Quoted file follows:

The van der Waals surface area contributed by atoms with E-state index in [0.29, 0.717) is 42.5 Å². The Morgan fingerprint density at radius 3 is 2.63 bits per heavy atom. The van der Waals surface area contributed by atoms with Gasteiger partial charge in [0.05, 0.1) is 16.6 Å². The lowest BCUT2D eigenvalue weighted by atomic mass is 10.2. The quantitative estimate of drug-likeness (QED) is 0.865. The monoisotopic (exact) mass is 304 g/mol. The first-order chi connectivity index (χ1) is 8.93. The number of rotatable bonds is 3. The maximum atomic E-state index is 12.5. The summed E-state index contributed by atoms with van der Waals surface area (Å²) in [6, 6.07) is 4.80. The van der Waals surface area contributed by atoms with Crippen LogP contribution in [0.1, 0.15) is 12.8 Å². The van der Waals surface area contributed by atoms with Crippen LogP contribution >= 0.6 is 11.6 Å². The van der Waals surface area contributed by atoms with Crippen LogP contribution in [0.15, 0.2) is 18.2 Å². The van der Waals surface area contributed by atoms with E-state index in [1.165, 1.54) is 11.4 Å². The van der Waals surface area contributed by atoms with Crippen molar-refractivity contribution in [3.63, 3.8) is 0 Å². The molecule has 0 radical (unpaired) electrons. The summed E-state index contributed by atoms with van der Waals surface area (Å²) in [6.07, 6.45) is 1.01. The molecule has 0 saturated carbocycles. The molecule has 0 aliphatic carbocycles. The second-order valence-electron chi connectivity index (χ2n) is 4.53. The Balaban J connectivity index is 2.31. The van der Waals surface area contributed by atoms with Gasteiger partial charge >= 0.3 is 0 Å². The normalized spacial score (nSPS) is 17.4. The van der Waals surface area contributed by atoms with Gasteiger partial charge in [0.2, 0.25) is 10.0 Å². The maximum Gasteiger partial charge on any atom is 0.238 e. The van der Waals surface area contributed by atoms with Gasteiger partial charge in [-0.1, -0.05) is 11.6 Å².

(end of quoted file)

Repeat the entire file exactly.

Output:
The van der Waals surface area contributed by atoms with E-state index in [0.29, 0.717) is 42.5 Å². The Morgan fingerprint density at radius 3 is 2.63 bits per heavy atom. The van der Waals surface area contributed by atoms with Gasteiger partial charge in [0.05, 0.1) is 16.6 Å². The lowest BCUT2D eigenvalue weighted by atomic mass is 10.2. The quantitative estimate of drug-likeness (QED) is 0.865. The monoisotopic (exact) mass is 304 g/mol. The first-order chi connectivity index (χ1) is 8.93. The number of rotatable bonds is 3. The maximum atomic E-state index is 12.5. The summed E-state index contributed by atoms with van der Waals surface area (Å²) in [6, 6.07) is 4.80. The van der Waals surface area contributed by atoms with Crippen LogP contribution in [0.1, 0.15) is 12.8 Å². The van der Waals surface area contributed by atoms with Crippen LogP contribution >= 0.6 is 11.6 Å². The van der Waals surface area contributed by atoms with Crippen LogP contribution in [0.15, 0.2) is 18.2 Å². The van der Waals surface area contributed by atoms with E-state index in [1.165, 1.54) is 11.4 Å². The van der Waals surface area contributed by atoms with Crippen molar-refractivity contribution in [3.63, 3.8) is 0 Å². The molecule has 0 radical (unpaired) electrons. The summed E-state index contributed by atoms with van der Waals surface area (Å²) in [6.07, 6.45) is 1.01. The molecule has 0 saturated carbocycles. The molecule has 0 aliphatic carbocycles. The second-order valence-electron chi connectivity index (χ2n) is 4.53. The Balaban J connectivity index is 2.31. The van der Waals surface area contributed by atoms with Gasteiger partial charge >= 0.3 is 0 Å². The normalized spacial score (nSPS) is 17.4. The van der Waals surface area contributed by atoms with Gasteiger partial charge in [0.2, 0.25) is 10.0 Å². The maximum Gasteiger partial charge on any atom is 0.238 e. The van der Waals surface area contributed by atoms with Gasteiger partial charge in [-0.1, -0.05) is 11.6 Å².